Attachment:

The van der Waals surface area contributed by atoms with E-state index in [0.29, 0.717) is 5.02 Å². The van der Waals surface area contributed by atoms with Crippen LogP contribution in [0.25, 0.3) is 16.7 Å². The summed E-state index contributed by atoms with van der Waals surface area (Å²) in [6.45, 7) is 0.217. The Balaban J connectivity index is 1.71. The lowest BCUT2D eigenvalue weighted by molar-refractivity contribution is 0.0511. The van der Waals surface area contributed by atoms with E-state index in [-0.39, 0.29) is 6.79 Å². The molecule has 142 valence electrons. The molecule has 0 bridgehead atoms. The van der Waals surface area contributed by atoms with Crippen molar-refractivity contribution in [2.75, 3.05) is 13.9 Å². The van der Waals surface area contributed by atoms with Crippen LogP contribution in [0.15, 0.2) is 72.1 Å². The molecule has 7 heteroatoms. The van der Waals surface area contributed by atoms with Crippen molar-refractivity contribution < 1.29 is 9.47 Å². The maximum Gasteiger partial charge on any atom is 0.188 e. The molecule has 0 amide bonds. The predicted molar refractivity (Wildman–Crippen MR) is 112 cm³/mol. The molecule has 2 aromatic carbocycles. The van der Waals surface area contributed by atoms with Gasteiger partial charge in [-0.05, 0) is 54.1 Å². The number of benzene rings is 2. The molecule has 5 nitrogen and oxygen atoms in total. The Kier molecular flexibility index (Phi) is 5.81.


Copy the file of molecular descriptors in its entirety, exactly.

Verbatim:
The van der Waals surface area contributed by atoms with E-state index in [0.29, 0.717) is 5.02 Å². The van der Waals surface area contributed by atoms with Crippen LogP contribution in [0.25, 0.3) is 16.7 Å². The summed E-state index contributed by atoms with van der Waals surface area (Å²) in [6.45, 7) is 0.217. The Balaban J connectivity index is 1.71. The lowest BCUT2D eigenvalue weighted by molar-refractivity contribution is 0.0511. The van der Waals surface area contributed by atoms with E-state index in [-0.39, 0.29) is 6.79 Å². The molecule has 142 valence electrons. The molecule has 0 bridgehead atoms. The van der Waals surface area contributed by atoms with Crippen molar-refractivity contribution in [2.75, 3.05) is 13.9 Å². The van der Waals surface area contributed by atoms with Crippen LogP contribution in [0.15, 0.2) is 72.1 Å². The molecule has 7 heteroatoms. The van der Waals surface area contributed by atoms with Crippen molar-refractivity contribution < 1.29 is 9.47 Å². The maximum Gasteiger partial charge on any atom is 0.188 e. The molecule has 0 amide bonds. The predicted molar refractivity (Wildman–Crippen MR) is 112 cm³/mol. The molecule has 2 aromatic carbocycles. The van der Waals surface area contributed by atoms with Gasteiger partial charge in [-0.05, 0) is 54.1 Å². The number of benzene rings is 2. The molecule has 5 nitrogen and oxygen atoms in total. The Kier molecular flexibility index (Phi) is 5.81.